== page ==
Like many niche professions or sub-cultures, runners have their own language that can often seem incomprehensible to novice runners. Here is part 2 in my series of posts that takes an in-depth look at a “running lexicon” of words you will be sure to hear if you hang out amongst runners for long enough. If you missed the first installment, you can catch up here.
Heart rate: The number of times your heart beats in a minute. Training by heart rate accounts for many variables that affect how you feel from day to day. This makes it a better way to check how hard you’re working than an arbitrary measure such as your pace. The key is to know what your maximum heart rate is; once you know that, you can figure out the range of heart rates that correspond to the effort level you want for a given run.
Hitting the Wall: The point in a longer race where a runner felt like he or she can’t run another step. This happens when a runner depletes his or her glycogen stores. Runners can avoid hitting the wall by carbo-loading before a race and following a progressive training plan. See Bonking.
Ice Bath: Submerging your legs in ice water after a run. This is said to reduce inflammation and aid in the post-long run recovery process.
IT Band: The iliotibial is a thick band of fascia running from the hip, down the thigh, across the knee, and through the shin. The band helps stabilize the knee during running, moving from behind to the front of the femur during activity. It is a common source of injuries for runners.
ITBS: Iliotibial band syndrome is one of the leading causes of lateral knee pain in runners. It is caused by inflammation due to the rubbing of the band over the thigh bone (femur), combined with the repeated motion of the knee during running.
Junk Miles: Miles run at an easy pace without a specific purpose other than to reach a certain weekly or monthly mileage.
Kilometre: A metric measure of distance, often abbreviated as K or KM. It is a common distance measure for runners, particularly outside the US. Even in the US, kilometres are commonly used to denote popular racing distances like the 5 and 10K.
Kick: The final push runners give near the end of a race to increase their speed to the finish line.
Lactic Acid: A compound produced when glucose is broken down and oxidized during normal metabolism and exercise. During intense exercise when oxygen levels are lower, more lactic acid is produced, which can produce a burning sensation in muscles due to the production of hydrogen ions. Despite the myth, however, ongoing soreness in the days following exercise isn’t du e to a buildup of lactic acid, but rather tiny muscle tears and inflammation.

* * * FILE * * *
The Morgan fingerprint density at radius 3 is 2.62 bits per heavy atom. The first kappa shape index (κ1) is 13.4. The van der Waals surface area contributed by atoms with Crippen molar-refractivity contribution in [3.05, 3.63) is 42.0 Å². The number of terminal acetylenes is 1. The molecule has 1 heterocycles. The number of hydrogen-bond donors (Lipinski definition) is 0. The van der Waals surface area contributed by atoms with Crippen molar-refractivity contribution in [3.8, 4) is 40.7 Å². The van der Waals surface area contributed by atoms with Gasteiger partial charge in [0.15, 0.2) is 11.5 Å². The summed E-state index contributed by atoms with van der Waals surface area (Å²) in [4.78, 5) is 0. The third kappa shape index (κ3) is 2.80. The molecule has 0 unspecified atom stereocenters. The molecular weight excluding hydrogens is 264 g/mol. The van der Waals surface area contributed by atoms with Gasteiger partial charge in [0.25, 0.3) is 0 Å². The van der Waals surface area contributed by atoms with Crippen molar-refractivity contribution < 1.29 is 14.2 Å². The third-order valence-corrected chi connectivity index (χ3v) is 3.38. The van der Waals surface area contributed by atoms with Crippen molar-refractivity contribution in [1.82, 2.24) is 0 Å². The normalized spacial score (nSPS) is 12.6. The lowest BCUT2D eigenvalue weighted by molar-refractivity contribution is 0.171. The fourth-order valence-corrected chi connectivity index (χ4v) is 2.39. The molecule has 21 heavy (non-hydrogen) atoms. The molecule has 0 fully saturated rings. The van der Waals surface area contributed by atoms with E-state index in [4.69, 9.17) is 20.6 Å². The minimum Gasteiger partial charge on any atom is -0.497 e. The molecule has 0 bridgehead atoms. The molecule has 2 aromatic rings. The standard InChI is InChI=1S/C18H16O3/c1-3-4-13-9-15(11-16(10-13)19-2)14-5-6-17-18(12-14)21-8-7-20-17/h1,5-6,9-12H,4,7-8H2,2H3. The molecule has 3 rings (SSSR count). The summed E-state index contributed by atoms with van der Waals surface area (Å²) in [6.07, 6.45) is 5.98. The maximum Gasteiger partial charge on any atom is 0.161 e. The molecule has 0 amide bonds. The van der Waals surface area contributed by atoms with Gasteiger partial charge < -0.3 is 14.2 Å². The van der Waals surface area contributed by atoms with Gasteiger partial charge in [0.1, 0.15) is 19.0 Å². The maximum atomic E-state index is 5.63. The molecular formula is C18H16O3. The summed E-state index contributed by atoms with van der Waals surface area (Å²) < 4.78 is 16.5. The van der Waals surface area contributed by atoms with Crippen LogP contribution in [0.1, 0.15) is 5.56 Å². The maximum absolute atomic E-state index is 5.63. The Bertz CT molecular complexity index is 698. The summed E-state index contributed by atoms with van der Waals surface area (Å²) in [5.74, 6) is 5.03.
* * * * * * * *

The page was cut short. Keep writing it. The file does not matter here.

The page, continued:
Long slow distance runs. LSD runs are a staple of training for a long distance race, especially half marathons or marathons. This is another term that gets a smile out of non-runners.
Minimalism: A movement in running shoes away from cushioned, higher drop models that have become the norm over the last couple of decades. Minimalist advocates believe that lower, lighter models allow you to run a more natural form.
Negative splits: Running the second half of a race faster than the first half.
Overtraining: Training at a volume and intensity that exceeds a runner’s capacity to recovery capacity. This often happens when a runner ramps up their mileage too quickly. Overtraining can lead to fatigue, injury and/or burn-out.
Pace: Running speed, usually expressed as the time it takes to run a kilometre (or mile). A 5-minute kilometre means that it takes that time to cover a single kilometre. Pace is often discussed based on the type of run— i.e. “long run pace,” “marathon pace,” or“5K pace.” Race pace is then, the speed a runner hopes to maintain over a set race distance or type: “My marathon pace is 4:45.”
Pace Bunny: A runner who serves as a paces-setter during a race, with the goal of bringing runners to the finish line in a predetermined finishing time. They are often identified by the rabbit ears attached to their hats and/or poles they carry to show their proposed finish times
Pick-Ups: A training technique where runners gradually ‘pick up’ or increase their pace for a short distance, usually 50 to 50 meters. A pick-up is usually done before a race to prepare for the start and warm-up muscles or during a training run to increase running and efficiency. They have nothing to do with getting a date! 🙂 Also known as strides.
Plantar Fasciitis: Pain or stiffness in the bottom of a runner’s foot or heel, specifically the plantar fascia—the connective tissue that runs from the heel to the base of the toes. Often caused by drastic or sudden increases in mileage or improper running shoes which can cause tiny tears in the plantar fascia, causing pain and inflammation. Can usually be self-treated with rest, ice, and stretching.
Stay tuned for part III!
Did you learn anything new from this list? Did I miss any words you’ve heard?